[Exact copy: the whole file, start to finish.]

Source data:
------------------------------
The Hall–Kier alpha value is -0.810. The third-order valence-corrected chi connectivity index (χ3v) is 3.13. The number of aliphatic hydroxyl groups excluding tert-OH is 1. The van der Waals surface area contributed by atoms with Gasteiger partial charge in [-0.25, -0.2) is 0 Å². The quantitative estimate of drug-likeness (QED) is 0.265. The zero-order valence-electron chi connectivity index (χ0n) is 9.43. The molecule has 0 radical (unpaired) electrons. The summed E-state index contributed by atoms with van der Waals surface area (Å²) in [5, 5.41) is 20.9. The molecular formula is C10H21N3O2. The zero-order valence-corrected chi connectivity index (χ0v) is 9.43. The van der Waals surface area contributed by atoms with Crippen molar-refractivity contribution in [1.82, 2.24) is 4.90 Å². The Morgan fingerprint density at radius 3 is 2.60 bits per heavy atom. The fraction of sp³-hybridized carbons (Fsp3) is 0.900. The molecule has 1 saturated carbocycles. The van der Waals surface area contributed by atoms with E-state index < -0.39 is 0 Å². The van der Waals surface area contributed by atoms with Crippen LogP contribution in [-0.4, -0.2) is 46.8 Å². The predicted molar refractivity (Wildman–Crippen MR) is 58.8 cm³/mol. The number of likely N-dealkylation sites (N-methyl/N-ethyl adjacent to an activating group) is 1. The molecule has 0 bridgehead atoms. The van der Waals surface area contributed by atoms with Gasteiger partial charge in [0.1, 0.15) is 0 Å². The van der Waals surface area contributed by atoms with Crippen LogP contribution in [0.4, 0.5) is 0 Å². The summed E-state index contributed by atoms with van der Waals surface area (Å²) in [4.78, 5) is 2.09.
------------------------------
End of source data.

The Hall–Kier alpha value is -0.810. The third-order valence-corrected chi connectivity index (χ3v) is 3.13. The number of aliphatic hydroxyl groups excluding tert-OH is 1. The van der Waals surface area contributed by atoms with Gasteiger partial charge in [-0.25, -0.2) is 0 Å². The quantitative estimate of drug-likeness (QED) is 0.265. The zero-order valence-electron chi connectivity index (χ0n) is 9.43. The molecule has 0 radical (unpaired) electrons. The summed E-state index contributed by atoms with van der Waals surface area (Å²) in [5, 5.41) is 20.9. The molecular formula is C10H21N3O2. The zero-order valence-corrected chi connectivity index (χ0v) is 9.43. The van der Waals surface area contributed by atoms with Crippen molar-refractivity contribution in [1.82, 2.24) is 4.90 Å². The Morgan fingerprint density at radius 3 is 2.60 bits per heavy atom. The fraction of sp³-hybridized carbons (Fsp3) is 0.900. The molecule has 1 saturated carbocycles. The van der Waals surface area contributed by atoms with E-state index < -0.39 is 0 Å². The van der Waals surface area contributed by atoms with Crippen LogP contribution in [-0.4, -0.2) is 46.8 Å². The predicted molar refractivity (Wildman–Crippen MR) is 58.8 cm³/mol. The number of likely N-dealkylation sites (N-methyl/N-ethyl adjacent to an activating group) is 1. The molecule has 0 bridgehead atoms. The van der Waals surface area contributed by atoms with Gasteiger partial charge in [0.1, 0.15) is 0 Å². The van der Waals surface area contributed by atoms with Crippen LogP contribution in [0.4, 0.5) is 0 Å². The summed E-state index contributed by atoms with van der Waals surface area (Å²) in [4.78, 5) is 2.09.